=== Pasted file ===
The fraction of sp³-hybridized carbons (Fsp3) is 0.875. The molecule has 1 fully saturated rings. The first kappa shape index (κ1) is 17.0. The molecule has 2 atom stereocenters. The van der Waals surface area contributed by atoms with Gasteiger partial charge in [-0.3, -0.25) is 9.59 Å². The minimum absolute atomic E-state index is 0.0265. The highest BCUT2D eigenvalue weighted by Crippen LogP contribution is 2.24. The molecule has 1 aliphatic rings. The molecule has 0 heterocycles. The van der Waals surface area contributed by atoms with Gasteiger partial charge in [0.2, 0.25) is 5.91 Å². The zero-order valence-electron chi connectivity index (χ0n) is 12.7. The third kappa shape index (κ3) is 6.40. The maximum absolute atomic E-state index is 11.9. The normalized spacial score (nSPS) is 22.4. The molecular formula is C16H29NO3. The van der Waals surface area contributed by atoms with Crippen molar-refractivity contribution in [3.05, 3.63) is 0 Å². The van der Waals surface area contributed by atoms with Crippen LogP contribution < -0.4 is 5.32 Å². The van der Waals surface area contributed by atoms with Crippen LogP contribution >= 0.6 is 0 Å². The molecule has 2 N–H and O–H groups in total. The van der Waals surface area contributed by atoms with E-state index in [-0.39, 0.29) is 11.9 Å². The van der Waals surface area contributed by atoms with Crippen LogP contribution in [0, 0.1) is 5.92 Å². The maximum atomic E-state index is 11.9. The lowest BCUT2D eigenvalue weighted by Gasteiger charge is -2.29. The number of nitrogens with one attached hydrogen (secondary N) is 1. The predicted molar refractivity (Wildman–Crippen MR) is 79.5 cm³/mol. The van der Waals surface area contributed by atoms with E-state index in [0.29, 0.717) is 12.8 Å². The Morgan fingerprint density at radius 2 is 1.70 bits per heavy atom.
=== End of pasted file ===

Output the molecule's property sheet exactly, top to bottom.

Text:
The fraction of sp³-hybridized carbons (Fsp3) is 0.875. The molecule has 1 fully saturated rings. The first kappa shape index (κ1) is 17.0. The molecule has 2 atom stereocenters. The van der Waals surface area contributed by atoms with Gasteiger partial charge in [-0.3, -0.25) is 9.59 Å². The minimum absolute atomic E-state index is 0.0265. The highest BCUT2D eigenvalue weighted by Crippen LogP contribution is 2.24. The molecule has 1 aliphatic rings. The molecule has 0 heterocycles. The van der Waals surface area contributed by atoms with Gasteiger partial charge in [0.2, 0.25) is 5.91 Å². The zero-order valence-electron chi connectivity index (χ0n) is 12.7. The third kappa shape index (κ3) is 6.40. The maximum absolute atomic E-state index is 11.9. The normalized spacial score (nSPS) is 22.4. The molecular formula is C16H29NO3. The van der Waals surface area contributed by atoms with Crippen molar-refractivity contribution in [3.05, 3.63) is 0 Å². The van der Waals surface area contributed by atoms with Crippen LogP contribution < -0.4 is 5.32 Å². The van der Waals surface area contributed by atoms with Crippen LogP contribution >= 0.6 is 0 Å². The molecule has 2 N–H and O–H groups in total. The van der Waals surface area contributed by atoms with E-state index in [-0.39, 0.29) is 11.9 Å². The van der Waals surface area contributed by atoms with Crippen LogP contribution in [0, 0.1) is 5.92 Å². The maximum atomic E-state index is 11.9. The lowest BCUT2D eigenvalue weighted by Gasteiger charge is -2.29. The number of nitrogens with one attached hydrogen (secondary N) is 1. The predicted molar refractivity (Wildman–Crippen MR) is 79.5 cm³/mol. The van der Waals surface area contributed by atoms with E-state index in [0.29, 0.717) is 12.8 Å². The Morgan fingerprint density at radius 2 is 1.70 bits per heavy atom.